When extreme flooding happens, why aren’t people being electrocuted to death left and right?


There has been so much flooding recently, and Im just wondering about how if a house floods, or any other building floods, how are people even able to stand in that water and not be electrocuted?

Aren’t plugs and outlets and such covered in water and therefore making that a really big possibility?

In: 11434

You get electrocuted when you stick a fork in a socket because all that electricity is going directly into you. When a flood happens, that’s a much larger space for all the electricity to flow into. As such, the electricity won’t be as intense to the point where it affect lives. It’s similar to the concept of grounding. When you ground some electricity, you’re providing a route for electricity to flow into the ground because the Earth is a much larger body than yourself.

The caveat though… if a small and insulated area like a bathtub or wading pool gets flooded and hits electricity, that body of water will probably be electrified enough to kill.

Think about what path electricity would prefer to take. [A live wire in water isn’t actually particularly dangerous,](https://www.youtube.com/watch?v=dcrY59nGxBg) as long as the ground is also nearby. The electricity would still much rather take the shortest path to ground through the water than through the human body. But in the case of a flood, the ground is *everywhere*. So, assuming fifty billion circuit breakers haven’t tripped and interrupted the circuit yet, the electricity is just going to flow from the ~~positive~~ charged terminal to the ground, in all directions, and the voltage would quickly drop to zero.

I don’t know what it’s like elsewhere, but during the recent flooding in Germany, the news said that the local public utilities had cut power to prevent accidents.

Water (even salty water) isn’t *that* conductive. Despite what movies and “common knowledge” might tell you a regular mains voltage submerged live wire won’t shock everyone/everything that touches the water. [ElectroBOOM explains it well](https://www.youtube.com/watch?v=dcrY59nGxBg), basically the electric current flows through the path of least resistance to the ground, considering how much of a poor conductor water is, this means even if your body was the path of least resistance you’d still be safe just a few inches/centimeters away.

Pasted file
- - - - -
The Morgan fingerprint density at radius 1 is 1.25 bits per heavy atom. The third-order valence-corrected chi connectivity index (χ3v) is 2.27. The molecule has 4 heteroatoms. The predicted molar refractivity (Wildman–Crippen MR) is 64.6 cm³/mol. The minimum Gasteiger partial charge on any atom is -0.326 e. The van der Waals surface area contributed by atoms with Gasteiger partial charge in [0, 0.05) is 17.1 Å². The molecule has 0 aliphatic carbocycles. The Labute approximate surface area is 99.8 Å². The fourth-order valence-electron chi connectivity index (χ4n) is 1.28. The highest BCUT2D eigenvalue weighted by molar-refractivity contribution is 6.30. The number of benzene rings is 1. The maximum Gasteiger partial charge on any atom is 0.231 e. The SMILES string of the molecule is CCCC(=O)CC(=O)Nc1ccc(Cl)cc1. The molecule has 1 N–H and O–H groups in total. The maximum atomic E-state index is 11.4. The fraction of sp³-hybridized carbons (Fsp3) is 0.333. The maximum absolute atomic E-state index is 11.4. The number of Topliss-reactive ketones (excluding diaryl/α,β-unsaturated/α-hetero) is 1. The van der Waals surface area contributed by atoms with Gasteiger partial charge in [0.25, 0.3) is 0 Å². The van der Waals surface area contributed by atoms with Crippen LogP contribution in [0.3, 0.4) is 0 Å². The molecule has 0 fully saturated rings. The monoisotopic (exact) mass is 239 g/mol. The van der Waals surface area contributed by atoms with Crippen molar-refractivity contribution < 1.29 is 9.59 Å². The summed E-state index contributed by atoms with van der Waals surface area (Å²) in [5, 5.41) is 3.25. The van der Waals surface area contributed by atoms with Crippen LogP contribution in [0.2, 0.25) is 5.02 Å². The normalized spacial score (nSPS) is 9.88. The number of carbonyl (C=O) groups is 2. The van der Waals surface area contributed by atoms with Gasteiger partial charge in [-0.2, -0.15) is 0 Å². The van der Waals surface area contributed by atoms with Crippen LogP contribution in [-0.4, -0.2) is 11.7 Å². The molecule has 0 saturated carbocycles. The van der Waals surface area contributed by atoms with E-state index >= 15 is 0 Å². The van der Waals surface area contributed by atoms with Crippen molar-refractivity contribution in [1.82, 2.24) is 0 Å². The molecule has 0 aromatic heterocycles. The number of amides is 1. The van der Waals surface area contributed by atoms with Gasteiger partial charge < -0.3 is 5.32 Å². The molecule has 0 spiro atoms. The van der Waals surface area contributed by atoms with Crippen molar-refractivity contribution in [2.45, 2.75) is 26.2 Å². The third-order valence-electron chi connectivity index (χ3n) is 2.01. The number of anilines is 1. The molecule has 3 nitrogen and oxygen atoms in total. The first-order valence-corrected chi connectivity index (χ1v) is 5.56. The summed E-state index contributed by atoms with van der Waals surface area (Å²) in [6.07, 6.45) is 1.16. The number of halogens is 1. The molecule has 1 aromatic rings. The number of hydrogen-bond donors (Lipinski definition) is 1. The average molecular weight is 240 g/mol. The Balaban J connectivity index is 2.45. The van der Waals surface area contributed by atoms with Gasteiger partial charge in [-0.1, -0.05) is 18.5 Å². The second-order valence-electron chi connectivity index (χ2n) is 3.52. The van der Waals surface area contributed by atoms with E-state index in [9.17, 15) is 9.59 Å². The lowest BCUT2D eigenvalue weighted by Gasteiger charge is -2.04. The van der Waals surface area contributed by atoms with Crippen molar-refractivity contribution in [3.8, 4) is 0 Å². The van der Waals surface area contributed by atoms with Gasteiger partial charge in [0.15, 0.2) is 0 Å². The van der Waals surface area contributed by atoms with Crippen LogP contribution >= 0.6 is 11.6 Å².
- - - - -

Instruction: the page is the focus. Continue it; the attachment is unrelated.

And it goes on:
That being said, during a flood the breakers either detect current flowing directly to the ground or a short circuit which should trip them and cut the power.

E. Eng. here (practicing engineer, also studying for my Graduate degree). Misleading answers all over the place, here are some clarifications:

– water on your skin greatly increases your shock hazard (reduces your contact resistance) *when you are directly in contact with an electrical source*. If sitting in a large body of water, but nowhere near the electrical source, no immediate danger
– a large body of water has a proportionally large resistance. Current will flow through it and dissipate as heat. As others have mentioned, this is similar to a grounding system, where fault currents are intentionally diverted to the ground (actual earth ground, at one point) to safely dissipate the energy
– non fault currents to not have significant enough energy to propogate through large bodies of water and shock a human standing in it
– large bodies of water may not even trip a circuit. As mentioned above, large bodies of water will have a reasonably high resistance, thereby limiting the current

So… because of how household electrical systems are designed… electricity wants to go to ‘the ground’. As in the floor. The dirt.

If you stick a fork in a socket, you happen to be standing /on/ the ground. The electricity passes THROUGH you. And that HURTS.

If you stick an extension cord (not touching it yourself though) in a big puddle of water, and then step in that big puddle on the other side… nothing happens to you. The electricity can pass from the cord to the ground (or back to the cord more likely, but that’s not the point). It doesn’t go through you.

Being near electricity isn’t an issue. Being in it’s path, is.

EDIT: Please do not test this. PLEASE do not stick an extension cord in a puddle. It is NOT safe because of other variables that I cannot foresee. For one, you’d have to touch the cord to get it into the puddle, thus potentially being wet+touching the cord, which violates my example case anyways.

Electricity really wants to go to the ground. In house wiring, one wire will be “hot” and the other will be connected to the ground. Electricity goes through whatever you plugged in, because that’s the easiest path to the ground.